Hundreds of millions worldwide become eligible for biometric passports
Zimbabwe and Pakistan launch biometric passports while nations push for better service and support for their citizens overseas. Malawi terminates its passport production contract and quickly seeks a new local partner, while Ireland faces a near doubling of its previous record annual issuance.
Zimbabwe launches chip-enabled passport amid public backlash
President Mnangagwa has launched a new electronic passport, intended to safeguard immigration security, reports The Herald.
The Ministry of Home Affairs and Cultural Heritage said that Lithuanian printing firm Garsų Pasaulis has the contract for producing the new biometric passport, national ID cards, birth certificates and other civil registration documents.
“Zimbabwe’s migration from the traditional passport to the e-passport conforms to the need to implement technology-aided improvements which safeguard immigration,” says the statement, as quoted by The Herald.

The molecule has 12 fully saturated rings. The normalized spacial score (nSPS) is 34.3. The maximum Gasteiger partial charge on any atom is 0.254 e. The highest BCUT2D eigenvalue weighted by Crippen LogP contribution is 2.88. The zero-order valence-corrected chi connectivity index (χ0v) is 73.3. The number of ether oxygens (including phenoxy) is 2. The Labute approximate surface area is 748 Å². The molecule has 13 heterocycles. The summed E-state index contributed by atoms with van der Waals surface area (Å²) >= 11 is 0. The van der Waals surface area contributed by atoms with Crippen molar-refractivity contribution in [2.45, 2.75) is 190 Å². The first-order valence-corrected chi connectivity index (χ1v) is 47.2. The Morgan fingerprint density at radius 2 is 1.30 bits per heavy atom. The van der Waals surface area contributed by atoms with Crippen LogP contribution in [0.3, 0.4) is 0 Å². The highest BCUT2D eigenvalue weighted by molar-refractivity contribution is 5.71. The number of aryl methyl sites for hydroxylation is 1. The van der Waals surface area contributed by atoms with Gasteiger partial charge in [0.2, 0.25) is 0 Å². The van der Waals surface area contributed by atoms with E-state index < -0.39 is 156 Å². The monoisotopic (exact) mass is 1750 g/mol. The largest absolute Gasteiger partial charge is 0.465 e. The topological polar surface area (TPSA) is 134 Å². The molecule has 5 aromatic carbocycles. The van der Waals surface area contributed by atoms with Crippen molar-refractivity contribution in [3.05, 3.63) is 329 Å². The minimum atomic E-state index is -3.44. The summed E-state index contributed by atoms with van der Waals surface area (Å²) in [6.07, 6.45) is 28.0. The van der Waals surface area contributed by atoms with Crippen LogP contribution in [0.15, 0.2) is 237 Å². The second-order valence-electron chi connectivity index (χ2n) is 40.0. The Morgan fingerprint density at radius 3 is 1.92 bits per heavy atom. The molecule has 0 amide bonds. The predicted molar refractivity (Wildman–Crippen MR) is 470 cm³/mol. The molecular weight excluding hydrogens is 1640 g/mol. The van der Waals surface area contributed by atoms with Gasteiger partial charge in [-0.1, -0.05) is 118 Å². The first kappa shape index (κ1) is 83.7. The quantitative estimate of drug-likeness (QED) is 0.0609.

Zimbabweans have taken to social media to complain about the costs as a firm will be charging high fees for collecting the application fee. CBZ Holdings, belonging to high-profile businessman Kudakwashe Tagwirei, will collect a US$20 fee, to be processed by CBZ Bank, reports NewsDay.
At the beginning of the week, the government statement had promised that existing passports would remain valid, but this changed at the launch. Existing passports will now only be valid until 31 December, 2023 rather than their individual expiry dates.
New passports will now cost $100 plus the $20 fee, fixed at the dollar value.